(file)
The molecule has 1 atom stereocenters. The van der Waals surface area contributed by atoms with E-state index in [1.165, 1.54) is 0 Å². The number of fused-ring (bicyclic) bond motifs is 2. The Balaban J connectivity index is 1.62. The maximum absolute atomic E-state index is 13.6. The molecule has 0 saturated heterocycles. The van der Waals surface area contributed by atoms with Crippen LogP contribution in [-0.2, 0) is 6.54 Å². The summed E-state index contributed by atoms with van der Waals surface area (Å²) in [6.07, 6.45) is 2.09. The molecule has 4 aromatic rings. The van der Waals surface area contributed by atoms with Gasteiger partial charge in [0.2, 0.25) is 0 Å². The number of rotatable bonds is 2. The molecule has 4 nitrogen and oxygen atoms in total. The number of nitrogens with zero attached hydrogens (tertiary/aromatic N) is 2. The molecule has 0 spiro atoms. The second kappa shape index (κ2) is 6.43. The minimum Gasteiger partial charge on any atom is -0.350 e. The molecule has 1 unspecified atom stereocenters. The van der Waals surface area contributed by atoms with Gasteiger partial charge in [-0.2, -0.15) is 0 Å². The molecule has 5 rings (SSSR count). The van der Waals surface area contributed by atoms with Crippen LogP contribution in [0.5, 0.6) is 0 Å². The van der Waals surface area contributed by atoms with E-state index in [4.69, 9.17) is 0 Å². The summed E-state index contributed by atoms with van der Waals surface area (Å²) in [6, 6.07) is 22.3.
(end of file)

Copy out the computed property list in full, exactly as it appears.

The molecule has 1 atom stereocenters. The van der Waals surface area contributed by atoms with E-state index in [1.165, 1.54) is 0 Å². The number of fused-ring (bicyclic) bond motifs is 2. The Balaban J connectivity index is 1.62. The maximum absolute atomic E-state index is 13.6. The molecule has 0 saturated heterocycles. The van der Waals surface area contributed by atoms with Crippen LogP contribution in [-0.2, 0) is 6.54 Å². The summed E-state index contributed by atoms with van der Waals surface area (Å²) in [6.07, 6.45) is 2.09. The molecule has 4 aromatic rings. The van der Waals surface area contributed by atoms with Gasteiger partial charge in [0.2, 0.25) is 0 Å². The number of rotatable bonds is 2. The molecule has 4 nitrogen and oxygen atoms in total. The number of nitrogens with zero attached hydrogens (tertiary/aromatic N) is 2. The molecule has 0 spiro atoms. The second kappa shape index (κ2) is 6.43. The minimum Gasteiger partial charge on any atom is -0.350 e. The molecule has 1 unspecified atom stereocenters. The van der Waals surface area contributed by atoms with Gasteiger partial charge in [-0.2, -0.15) is 0 Å². The molecule has 5 rings (SSSR count). The van der Waals surface area contributed by atoms with Crippen LogP contribution in [0.5, 0.6) is 0 Å². The van der Waals surface area contributed by atoms with E-state index in [4.69, 9.17) is 0 Å². The summed E-state index contributed by atoms with van der Waals surface area (Å²) in [6, 6.07) is 22.3.